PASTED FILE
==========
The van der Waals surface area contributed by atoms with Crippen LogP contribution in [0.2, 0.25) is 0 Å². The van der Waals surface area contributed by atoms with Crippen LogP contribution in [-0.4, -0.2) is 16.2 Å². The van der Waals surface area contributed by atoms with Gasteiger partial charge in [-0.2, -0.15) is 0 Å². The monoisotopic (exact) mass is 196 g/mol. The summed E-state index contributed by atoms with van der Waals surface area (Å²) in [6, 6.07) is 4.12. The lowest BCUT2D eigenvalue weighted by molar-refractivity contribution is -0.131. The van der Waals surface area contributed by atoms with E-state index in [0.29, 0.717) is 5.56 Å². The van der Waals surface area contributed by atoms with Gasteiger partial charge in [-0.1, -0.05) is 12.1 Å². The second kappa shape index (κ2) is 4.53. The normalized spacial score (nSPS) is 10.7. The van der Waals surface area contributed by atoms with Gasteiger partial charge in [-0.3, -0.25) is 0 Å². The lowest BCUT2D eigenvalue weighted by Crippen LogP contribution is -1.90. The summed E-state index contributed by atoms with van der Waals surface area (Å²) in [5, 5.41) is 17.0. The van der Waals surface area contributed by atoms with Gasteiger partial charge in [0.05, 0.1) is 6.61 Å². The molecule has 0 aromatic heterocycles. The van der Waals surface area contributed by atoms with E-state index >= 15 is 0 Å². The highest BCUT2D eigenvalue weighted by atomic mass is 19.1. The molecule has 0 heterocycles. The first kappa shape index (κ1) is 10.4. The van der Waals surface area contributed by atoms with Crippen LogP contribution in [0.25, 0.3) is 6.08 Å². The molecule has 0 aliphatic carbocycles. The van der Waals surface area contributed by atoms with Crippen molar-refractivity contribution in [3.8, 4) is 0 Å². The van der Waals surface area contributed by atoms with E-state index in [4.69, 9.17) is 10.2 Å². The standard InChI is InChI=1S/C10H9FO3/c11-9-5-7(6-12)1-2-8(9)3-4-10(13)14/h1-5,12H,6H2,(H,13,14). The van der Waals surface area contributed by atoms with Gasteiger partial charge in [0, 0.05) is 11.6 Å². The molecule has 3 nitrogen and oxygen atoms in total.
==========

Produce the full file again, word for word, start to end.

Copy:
The van der Waals surface area contributed by atoms with Crippen LogP contribution in [0.2, 0.25) is 0 Å². The van der Waals surface area contributed by atoms with Crippen LogP contribution in [-0.4, -0.2) is 16.2 Å². The van der Waals surface area contributed by atoms with Gasteiger partial charge in [-0.2, -0.15) is 0 Å². The monoisotopic (exact) mass is 196 g/mol. The summed E-state index contributed by atoms with van der Waals surface area (Å²) in [6, 6.07) is 4.12. The lowest BCUT2D eigenvalue weighted by molar-refractivity contribution is -0.131. The van der Waals surface area contributed by atoms with E-state index in [0.29, 0.717) is 5.56 Å². The van der Waals surface area contributed by atoms with Gasteiger partial charge in [-0.1, -0.05) is 12.1 Å². The second kappa shape index (κ2) is 4.53. The normalized spacial score (nSPS) is 10.7. The van der Waals surface area contributed by atoms with Gasteiger partial charge in [-0.3, -0.25) is 0 Å². The lowest BCUT2D eigenvalue weighted by Crippen LogP contribution is -1.90. The summed E-state index contributed by atoms with van der Waals surface area (Å²) in [5, 5.41) is 17.0. The van der Waals surface area contributed by atoms with Gasteiger partial charge in [0.05, 0.1) is 6.61 Å². The molecule has 0 aromatic heterocycles. The van der Waals surface area contributed by atoms with E-state index >= 15 is 0 Å². The highest BCUT2D eigenvalue weighted by atomic mass is 19.1. The molecule has 0 heterocycles. The first kappa shape index (κ1) is 10.4. The van der Waals surface area contributed by atoms with Crippen LogP contribution in [0.25, 0.3) is 6.08 Å². The molecule has 0 aliphatic carbocycles. The van der Waals surface area contributed by atoms with Crippen molar-refractivity contribution in [3.8, 4) is 0 Å². The van der Waals surface area contributed by atoms with E-state index in [4.69, 9.17) is 10.2 Å². The standard InChI is InChI=1S/C10H9FO3/c11-9-5-7(6-12)1-2-8(9)3-4-10(13)14/h1-5,12H,6H2,(H,13,14). The van der Waals surface area contributed by atoms with Gasteiger partial charge in [0, 0.05) is 11.6 Å². The molecule has 3 nitrogen and oxygen atoms in total.